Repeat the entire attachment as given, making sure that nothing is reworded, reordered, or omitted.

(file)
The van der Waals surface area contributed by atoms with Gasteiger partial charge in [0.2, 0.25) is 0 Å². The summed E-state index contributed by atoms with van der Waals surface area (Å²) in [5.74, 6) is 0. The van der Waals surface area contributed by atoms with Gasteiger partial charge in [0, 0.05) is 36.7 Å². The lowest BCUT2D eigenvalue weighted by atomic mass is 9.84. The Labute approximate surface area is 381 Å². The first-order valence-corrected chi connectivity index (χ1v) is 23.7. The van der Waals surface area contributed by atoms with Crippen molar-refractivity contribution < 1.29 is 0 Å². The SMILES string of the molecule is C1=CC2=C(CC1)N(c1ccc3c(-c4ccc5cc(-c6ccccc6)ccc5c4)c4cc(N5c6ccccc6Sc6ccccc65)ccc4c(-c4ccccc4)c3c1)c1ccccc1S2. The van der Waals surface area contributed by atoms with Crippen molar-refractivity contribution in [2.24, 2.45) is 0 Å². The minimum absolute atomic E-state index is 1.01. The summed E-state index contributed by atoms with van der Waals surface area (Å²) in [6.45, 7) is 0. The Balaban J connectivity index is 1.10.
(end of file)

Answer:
The van der Waals surface area contributed by atoms with Gasteiger partial charge in [0.2, 0.25) is 0 Å². The summed E-state index contributed by atoms with van der Waals surface area (Å²) in [5.74, 6) is 0. The van der Waals surface area contributed by atoms with Gasteiger partial charge in [0, 0.05) is 36.7 Å². The lowest BCUT2D eigenvalue weighted by atomic mass is 9.84. The Labute approximate surface area is 381 Å². The first-order valence-corrected chi connectivity index (χ1v) is 23.7. The van der Waals surface area contributed by atoms with Crippen molar-refractivity contribution < 1.29 is 0 Å². The SMILES string of the molecule is C1=CC2=C(CC1)N(c1ccc3c(-c4ccc5cc(-c6ccccc6)ccc5c4)c4cc(N5c6ccccc6Sc6ccccc65)ccc4c(-c4ccccc4)c3c1)c1ccccc1S2. The van der Waals surface area contributed by atoms with Crippen molar-refractivity contribution in [2.24, 2.45) is 0 Å². The minimum absolute atomic E-state index is 1.01. The summed E-state index contributed by atoms with van der Waals surface area (Å²) in [6.45, 7) is 0. The Balaban J connectivity index is 1.10.